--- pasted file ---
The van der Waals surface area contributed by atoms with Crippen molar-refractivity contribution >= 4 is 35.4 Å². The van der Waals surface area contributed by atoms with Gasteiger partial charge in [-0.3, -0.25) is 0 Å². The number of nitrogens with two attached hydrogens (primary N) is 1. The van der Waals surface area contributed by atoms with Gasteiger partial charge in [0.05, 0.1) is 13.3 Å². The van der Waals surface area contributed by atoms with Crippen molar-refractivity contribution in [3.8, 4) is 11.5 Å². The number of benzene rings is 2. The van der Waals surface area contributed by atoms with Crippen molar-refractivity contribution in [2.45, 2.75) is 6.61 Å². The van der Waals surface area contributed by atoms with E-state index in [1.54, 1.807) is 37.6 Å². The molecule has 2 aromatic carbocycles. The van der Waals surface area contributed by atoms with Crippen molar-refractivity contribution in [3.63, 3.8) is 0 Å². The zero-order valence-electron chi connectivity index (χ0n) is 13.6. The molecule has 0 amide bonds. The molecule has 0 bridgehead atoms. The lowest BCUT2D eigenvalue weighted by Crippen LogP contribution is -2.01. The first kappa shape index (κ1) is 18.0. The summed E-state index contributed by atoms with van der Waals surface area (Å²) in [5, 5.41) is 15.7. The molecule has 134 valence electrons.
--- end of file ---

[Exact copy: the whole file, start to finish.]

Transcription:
The van der Waals surface area contributed by atoms with Crippen molar-refractivity contribution >= 4 is 35.4 Å². The van der Waals surface area contributed by atoms with Gasteiger partial charge in [-0.3, -0.25) is 0 Å². The number of nitrogens with two attached hydrogens (primary N) is 1. The van der Waals surface area contributed by atoms with Gasteiger partial charge in [0.05, 0.1) is 13.3 Å². The van der Waals surface area contributed by atoms with Crippen molar-refractivity contribution in [3.8, 4) is 11.5 Å². The number of benzene rings is 2. The van der Waals surface area contributed by atoms with Crippen molar-refractivity contribution in [2.45, 2.75) is 6.61 Å². The van der Waals surface area contributed by atoms with E-state index in [1.54, 1.807) is 37.6 Å². The molecule has 2 aromatic carbocycles. The van der Waals surface area contributed by atoms with Crippen molar-refractivity contribution in [3.63, 3.8) is 0 Å². The zero-order valence-electron chi connectivity index (χ0n) is 13.6. The molecule has 0 amide bonds. The molecule has 0 bridgehead atoms. The lowest BCUT2D eigenvalue weighted by Crippen LogP contribution is -2.01. The first kappa shape index (κ1) is 18.0. The summed E-state index contributed by atoms with van der Waals surface area (Å²) in [5, 5.41) is 15.7. The molecule has 134 valence electrons.